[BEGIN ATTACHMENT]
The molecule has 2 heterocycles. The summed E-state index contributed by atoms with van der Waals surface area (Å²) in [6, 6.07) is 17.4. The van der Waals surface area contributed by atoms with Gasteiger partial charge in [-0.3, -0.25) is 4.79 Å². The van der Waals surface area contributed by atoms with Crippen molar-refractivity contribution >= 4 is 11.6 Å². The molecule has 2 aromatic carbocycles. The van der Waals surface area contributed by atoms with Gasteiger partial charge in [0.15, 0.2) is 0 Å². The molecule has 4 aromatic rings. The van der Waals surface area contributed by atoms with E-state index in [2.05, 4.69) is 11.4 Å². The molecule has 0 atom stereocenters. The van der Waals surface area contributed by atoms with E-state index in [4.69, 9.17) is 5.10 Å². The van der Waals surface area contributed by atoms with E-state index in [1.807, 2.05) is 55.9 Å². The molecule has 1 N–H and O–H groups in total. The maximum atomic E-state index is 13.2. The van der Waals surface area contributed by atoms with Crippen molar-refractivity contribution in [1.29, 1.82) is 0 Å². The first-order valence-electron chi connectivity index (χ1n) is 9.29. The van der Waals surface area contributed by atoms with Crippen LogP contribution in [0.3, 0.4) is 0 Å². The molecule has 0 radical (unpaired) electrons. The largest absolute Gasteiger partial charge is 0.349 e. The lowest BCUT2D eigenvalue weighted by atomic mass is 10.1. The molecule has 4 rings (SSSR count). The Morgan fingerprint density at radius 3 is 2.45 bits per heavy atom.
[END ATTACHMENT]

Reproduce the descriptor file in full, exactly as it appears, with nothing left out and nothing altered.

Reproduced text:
The molecule has 2 heterocycles. The summed E-state index contributed by atoms with van der Waals surface area (Å²) in [6, 6.07) is 17.4. The van der Waals surface area contributed by atoms with Gasteiger partial charge in [-0.3, -0.25) is 4.79 Å². The van der Waals surface area contributed by atoms with Crippen molar-refractivity contribution >= 4 is 11.6 Å². The molecule has 2 aromatic carbocycles. The van der Waals surface area contributed by atoms with Gasteiger partial charge in [0.15, 0.2) is 0 Å². The molecule has 4 aromatic rings. The van der Waals surface area contributed by atoms with E-state index in [2.05, 4.69) is 11.4 Å². The molecule has 0 atom stereocenters. The van der Waals surface area contributed by atoms with E-state index in [4.69, 9.17) is 5.10 Å². The van der Waals surface area contributed by atoms with E-state index in [1.807, 2.05) is 55.9 Å². The molecule has 1 N–H and O–H groups in total. The maximum atomic E-state index is 13.2. The van der Waals surface area contributed by atoms with Crippen molar-refractivity contribution in [1.29, 1.82) is 0 Å². The first-order valence-electron chi connectivity index (χ1n) is 9.29. The van der Waals surface area contributed by atoms with Crippen LogP contribution in [0.3, 0.4) is 0 Å². The molecule has 0 radical (unpaired) electrons. The largest absolute Gasteiger partial charge is 0.349 e. The lowest BCUT2D eigenvalue weighted by atomic mass is 10.1. The molecule has 4 rings (SSSR count). The Morgan fingerprint density at radius 3 is 2.45 bits per heavy atom.